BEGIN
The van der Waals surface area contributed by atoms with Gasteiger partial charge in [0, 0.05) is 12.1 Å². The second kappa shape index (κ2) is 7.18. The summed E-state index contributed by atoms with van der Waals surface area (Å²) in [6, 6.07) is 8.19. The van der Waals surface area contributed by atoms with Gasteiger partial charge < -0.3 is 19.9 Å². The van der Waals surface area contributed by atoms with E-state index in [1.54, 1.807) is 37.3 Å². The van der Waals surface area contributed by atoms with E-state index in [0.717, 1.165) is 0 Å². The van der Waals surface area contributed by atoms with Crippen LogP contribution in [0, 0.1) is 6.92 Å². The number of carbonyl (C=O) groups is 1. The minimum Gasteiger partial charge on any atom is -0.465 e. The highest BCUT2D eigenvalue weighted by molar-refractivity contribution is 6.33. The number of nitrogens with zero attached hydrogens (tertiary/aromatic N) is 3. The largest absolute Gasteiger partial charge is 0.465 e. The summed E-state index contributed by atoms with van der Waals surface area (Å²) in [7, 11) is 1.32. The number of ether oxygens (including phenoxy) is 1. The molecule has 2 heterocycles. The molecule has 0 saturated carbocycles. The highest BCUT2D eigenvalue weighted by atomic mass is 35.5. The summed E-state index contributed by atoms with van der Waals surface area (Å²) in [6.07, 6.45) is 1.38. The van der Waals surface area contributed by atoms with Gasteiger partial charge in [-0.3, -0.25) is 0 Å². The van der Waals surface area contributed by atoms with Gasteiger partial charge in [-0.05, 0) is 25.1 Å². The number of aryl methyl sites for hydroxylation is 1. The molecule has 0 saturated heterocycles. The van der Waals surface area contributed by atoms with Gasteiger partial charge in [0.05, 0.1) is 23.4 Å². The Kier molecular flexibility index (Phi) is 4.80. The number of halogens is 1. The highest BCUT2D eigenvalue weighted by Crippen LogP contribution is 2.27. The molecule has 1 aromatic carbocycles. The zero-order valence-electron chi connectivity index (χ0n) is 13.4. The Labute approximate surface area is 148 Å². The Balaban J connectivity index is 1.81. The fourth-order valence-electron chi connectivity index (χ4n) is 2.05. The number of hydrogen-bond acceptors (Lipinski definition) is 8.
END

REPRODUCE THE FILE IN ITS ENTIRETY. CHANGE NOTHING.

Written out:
The van der Waals surface area contributed by atoms with Gasteiger partial charge in [0, 0.05) is 12.1 Å². The second kappa shape index (κ2) is 7.18. The summed E-state index contributed by atoms with van der Waals surface area (Å²) in [6, 6.07) is 8.19. The van der Waals surface area contributed by atoms with Gasteiger partial charge < -0.3 is 19.9 Å². The van der Waals surface area contributed by atoms with E-state index in [1.54, 1.807) is 37.3 Å². The van der Waals surface area contributed by atoms with E-state index in [0.717, 1.165) is 0 Å². The van der Waals surface area contributed by atoms with Crippen LogP contribution in [0, 0.1) is 6.92 Å². The number of carbonyl (C=O) groups is 1. The minimum Gasteiger partial charge on any atom is -0.465 e. The highest BCUT2D eigenvalue weighted by molar-refractivity contribution is 6.33. The number of nitrogens with zero attached hydrogens (tertiary/aromatic N) is 3. The largest absolute Gasteiger partial charge is 0.465 e. The summed E-state index contributed by atoms with van der Waals surface area (Å²) in [7, 11) is 1.32. The number of ether oxygens (including phenoxy) is 1. The molecule has 2 heterocycles. The molecule has 0 saturated carbocycles. The highest BCUT2D eigenvalue weighted by atomic mass is 35.5. The summed E-state index contributed by atoms with van der Waals surface area (Å²) in [6.07, 6.45) is 1.38. The van der Waals surface area contributed by atoms with Gasteiger partial charge in [-0.3, -0.25) is 0 Å². The van der Waals surface area contributed by atoms with Gasteiger partial charge in [-0.05, 0) is 25.1 Å². The number of aryl methyl sites for hydroxylation is 1. The molecule has 0 saturated heterocycles. The van der Waals surface area contributed by atoms with Gasteiger partial charge in [0.05, 0.1) is 23.4 Å². The Kier molecular flexibility index (Phi) is 4.80. The number of halogens is 1. The highest BCUT2D eigenvalue weighted by Crippen LogP contribution is 2.27. The molecule has 1 aromatic carbocycles. The zero-order valence-electron chi connectivity index (χ0n) is 13.4. The Labute approximate surface area is 148 Å². The Balaban J connectivity index is 1.81. The fourth-order valence-electron chi connectivity index (χ4n) is 2.05. The number of hydrogen-bond acceptors (Lipinski definition) is 8.